Should App Stores be regulated like Airports – on a cost to serve basis?

Hitanshu Gandhi    Updated
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Apple & Google app stores are de-facto duopolies, much like airports So should they function on a cost to serve model? Why should digital “goods” consumers subsidize your favorite shopping or social media or email or enterprise app?

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Fortnite just kicked off an Epic Battle Royale with Google & Apple. They unveiled in-app payment modes bypassing Google/Apple’s 30% commission which led to them being banned by Google/Apple. This has gone viral and a big lawsuit has been filed.

In my mind – Apple & Google app stores are de-facto duopolies, much like airports and should be price-regulated similarly.

Do you pay % of your luggage value as baggage fees to the airport – so should Epic pay 30% to app stores? We must debate as a society whether digital monopolies must charge on a cost to serve model.

Before we jump in – please note that I am an iFan – we have bought 2 iPads, 4 iPhones and one Mac with our personal money. So I am not someone averse to paying for value.

Today’s app stores are de-facto digital gatekeepers. In a world of unending cybercrime, Apple & Google Play stores are practical duopolies that work really hard to keep the common person safe online.

The big problem is with Apple – Google still allows 3rd party app stores or direct downloads. The only way to work with Apple users is be in the App Store.

I simply recognize the regulatory concern here and think that the time is ripe to balance Apple’s costs of infra, and of administering the 84% free ad-supported apps vs blockbuster apps like Fortnite with their loyal following independent of Apple.

Now let’s examine how a “practical” monopoly that we have used – Airports!

Airports charge businesses within their premises in two ways:

  • Revenue Share: Businesses that it can drive but it outsources to a specialist like Duty Free
  • Fixed fee: Businesses that happen regardless or have a regulatory function. Think luggage screening. Sorting & Screening cargo is critical but the airport bills per aircraft, not basis the value of the luggage.

Eventually we must consider the App (Play) stores as public goods that must operate on a cost to serve model. Consider:

  • Is the fees charged to Fortnite in the same ballpark as Apple’s costs in vetting the app / distributing it?
  • Is Fortnite growth attributable only to App Store listing or its inherent viral nature / brilliant design?
    • I strongly believe it is the latter since my 9 year old son installed it because his friends are using it. He’s HOOKED – he only watches Fortnite tactic videos on Youtube in his non-gaming screen time!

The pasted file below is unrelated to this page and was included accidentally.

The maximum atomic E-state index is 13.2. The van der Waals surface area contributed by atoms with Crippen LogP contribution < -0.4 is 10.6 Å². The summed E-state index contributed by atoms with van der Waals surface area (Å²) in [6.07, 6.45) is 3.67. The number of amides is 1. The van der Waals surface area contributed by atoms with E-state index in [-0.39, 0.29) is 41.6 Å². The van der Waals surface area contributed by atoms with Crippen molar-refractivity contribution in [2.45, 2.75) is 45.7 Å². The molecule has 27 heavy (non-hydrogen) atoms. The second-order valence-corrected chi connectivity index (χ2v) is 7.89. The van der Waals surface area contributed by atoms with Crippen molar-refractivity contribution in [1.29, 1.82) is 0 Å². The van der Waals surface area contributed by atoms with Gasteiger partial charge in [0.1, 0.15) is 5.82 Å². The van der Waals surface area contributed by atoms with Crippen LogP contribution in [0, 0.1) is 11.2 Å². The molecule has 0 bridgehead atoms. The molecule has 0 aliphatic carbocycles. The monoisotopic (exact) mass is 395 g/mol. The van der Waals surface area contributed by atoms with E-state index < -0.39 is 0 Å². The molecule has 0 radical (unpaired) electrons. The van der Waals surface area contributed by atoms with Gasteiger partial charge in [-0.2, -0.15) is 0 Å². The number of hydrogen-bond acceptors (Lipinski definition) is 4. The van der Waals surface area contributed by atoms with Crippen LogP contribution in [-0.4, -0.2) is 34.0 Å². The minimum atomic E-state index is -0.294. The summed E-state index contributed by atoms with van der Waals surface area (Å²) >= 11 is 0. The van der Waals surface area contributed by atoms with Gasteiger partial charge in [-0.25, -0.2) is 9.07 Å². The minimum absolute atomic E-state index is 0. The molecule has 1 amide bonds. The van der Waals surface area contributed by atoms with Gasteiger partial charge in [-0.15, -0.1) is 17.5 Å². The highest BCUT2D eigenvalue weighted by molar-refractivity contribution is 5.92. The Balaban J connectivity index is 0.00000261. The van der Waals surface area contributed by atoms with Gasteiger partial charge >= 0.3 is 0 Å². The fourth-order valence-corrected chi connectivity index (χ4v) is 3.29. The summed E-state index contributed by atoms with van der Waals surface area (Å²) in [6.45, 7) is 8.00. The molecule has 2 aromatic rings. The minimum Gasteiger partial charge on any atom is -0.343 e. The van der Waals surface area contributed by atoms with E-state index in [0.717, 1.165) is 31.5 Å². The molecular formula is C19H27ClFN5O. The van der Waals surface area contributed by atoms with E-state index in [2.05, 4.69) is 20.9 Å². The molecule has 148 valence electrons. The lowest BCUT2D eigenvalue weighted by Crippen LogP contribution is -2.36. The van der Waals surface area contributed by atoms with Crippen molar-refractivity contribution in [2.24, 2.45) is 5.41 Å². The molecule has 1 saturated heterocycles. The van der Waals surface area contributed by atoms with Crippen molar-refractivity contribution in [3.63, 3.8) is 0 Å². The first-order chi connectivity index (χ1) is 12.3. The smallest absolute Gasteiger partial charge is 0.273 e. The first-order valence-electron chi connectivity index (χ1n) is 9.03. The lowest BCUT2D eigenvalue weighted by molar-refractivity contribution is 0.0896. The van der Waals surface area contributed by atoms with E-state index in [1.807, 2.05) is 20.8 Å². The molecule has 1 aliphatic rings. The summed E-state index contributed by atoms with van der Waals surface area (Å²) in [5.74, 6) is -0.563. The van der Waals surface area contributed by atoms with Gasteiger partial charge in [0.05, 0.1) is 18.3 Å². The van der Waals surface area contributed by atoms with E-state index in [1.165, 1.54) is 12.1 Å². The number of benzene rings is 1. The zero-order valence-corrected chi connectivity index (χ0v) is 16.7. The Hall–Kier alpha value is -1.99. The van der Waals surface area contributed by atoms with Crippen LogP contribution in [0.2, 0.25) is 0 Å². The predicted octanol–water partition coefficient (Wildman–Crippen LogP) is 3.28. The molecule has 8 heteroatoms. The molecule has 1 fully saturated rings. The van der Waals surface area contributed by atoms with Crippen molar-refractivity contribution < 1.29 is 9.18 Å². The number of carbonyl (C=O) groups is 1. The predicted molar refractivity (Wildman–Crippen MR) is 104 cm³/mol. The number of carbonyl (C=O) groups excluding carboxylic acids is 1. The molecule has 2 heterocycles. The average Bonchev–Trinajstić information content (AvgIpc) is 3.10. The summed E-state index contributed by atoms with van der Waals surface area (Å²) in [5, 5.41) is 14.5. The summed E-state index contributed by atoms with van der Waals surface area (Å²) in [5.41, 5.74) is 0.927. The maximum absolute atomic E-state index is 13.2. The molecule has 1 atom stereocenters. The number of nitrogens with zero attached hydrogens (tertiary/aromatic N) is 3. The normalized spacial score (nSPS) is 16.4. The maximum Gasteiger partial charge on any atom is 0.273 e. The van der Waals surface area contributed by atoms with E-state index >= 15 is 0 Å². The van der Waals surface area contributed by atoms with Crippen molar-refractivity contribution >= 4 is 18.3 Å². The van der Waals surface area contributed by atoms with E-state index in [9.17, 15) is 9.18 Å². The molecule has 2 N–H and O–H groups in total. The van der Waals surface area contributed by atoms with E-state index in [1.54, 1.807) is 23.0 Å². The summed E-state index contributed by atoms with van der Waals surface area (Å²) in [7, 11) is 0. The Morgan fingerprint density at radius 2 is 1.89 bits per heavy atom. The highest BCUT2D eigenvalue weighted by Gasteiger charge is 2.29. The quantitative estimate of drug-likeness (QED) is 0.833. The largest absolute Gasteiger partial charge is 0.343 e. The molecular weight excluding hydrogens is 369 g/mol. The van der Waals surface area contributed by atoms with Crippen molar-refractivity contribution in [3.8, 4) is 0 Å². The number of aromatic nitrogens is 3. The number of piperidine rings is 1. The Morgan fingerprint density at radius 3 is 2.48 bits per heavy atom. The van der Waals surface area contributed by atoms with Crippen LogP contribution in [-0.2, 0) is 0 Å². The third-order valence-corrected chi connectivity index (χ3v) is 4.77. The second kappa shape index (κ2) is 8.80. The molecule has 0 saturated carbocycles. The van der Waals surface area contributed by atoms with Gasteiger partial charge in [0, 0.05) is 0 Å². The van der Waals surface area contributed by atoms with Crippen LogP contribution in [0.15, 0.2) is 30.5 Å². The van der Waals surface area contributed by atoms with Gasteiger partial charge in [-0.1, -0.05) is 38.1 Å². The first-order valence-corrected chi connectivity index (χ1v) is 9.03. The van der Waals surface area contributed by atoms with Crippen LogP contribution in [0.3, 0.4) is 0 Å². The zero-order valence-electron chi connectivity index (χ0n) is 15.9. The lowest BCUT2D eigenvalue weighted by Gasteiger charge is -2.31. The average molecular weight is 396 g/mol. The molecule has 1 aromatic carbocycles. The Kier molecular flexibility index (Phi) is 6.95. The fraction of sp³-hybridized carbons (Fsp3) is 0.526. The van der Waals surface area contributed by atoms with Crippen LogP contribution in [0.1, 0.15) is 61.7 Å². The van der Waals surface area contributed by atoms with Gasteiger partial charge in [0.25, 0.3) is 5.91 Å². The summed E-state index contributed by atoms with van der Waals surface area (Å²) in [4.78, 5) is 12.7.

On the other hand, for the long tail of independent reader / ad supported / x-platform / physical product apps – Apple spends much more money / time vetting them than the money it makes (mostly zero)

Why should Fortnite and all digital “goods” consumers subsidize your favorite shopping or social media or email or enterprise app? What do you think?


Do note that there is strong historical precedent for regulatory oversight. Microsoft was forced to un bundle internet explorer which was a much weaker “monopoly” situation, with negligible revenues at stake (in comparison).

I strongly recommend listening to Ben Thompson‘s Exponent podcast who is by and far the best thinker on this subject in my experience.

Fortnite declaring war on all ecosystems is a well planned move. They filed a 65 page lawsuit, launched a viral video and pushed their payment method through surreptitious in game downloads across all platforms all at once. This has been a long time coming. Unlike Spotify who complained legally and setup a blog story – this is truly an act of war on the platforms. This will make for an interesting precedent. Fortnite video: Spotify blog:

PS: I have NO hands on experience in developing apps – I just know that developer licenses are charged $99 and Apple charges only on in-app purchases. Happy to update as required. Just tweet at me for real-time updates!


  1. The App store was designed to facilitate the distribution of digital goods, so why should they not pay?
    1. My take is simple – to quote a common Indian example, it is like Maggi, India’s favorite noodles brand unilaterally increasing their margin with all retailers. Now they can argue as much as they want, but consumers will buy Maggi from the convenience store down the road rather than seek alternatives in supermarkets.
    2. Is that how a partner would behave? Hell No – like I said, this is war!
  2. What are the long term technical ramifications of Epic’s move on the app store ecosystem? Here’s stuff I heard, which I have no technical way of verifying:
    1. It will be plugged – You can be rest assured that life is about to get much much harder for the rest of the gaming ecosystem, especially the big guns, say PubG – Apple will minimize the partners’ ability to push “in-app” updates
    1. There would be stricter QA resulting in iterations & delays in upcoming updates
    2. Can it effect the listing of other Epic Games franchises? There is no evidence so far – their apps are still listed, but who knows how the legal battle may be played out.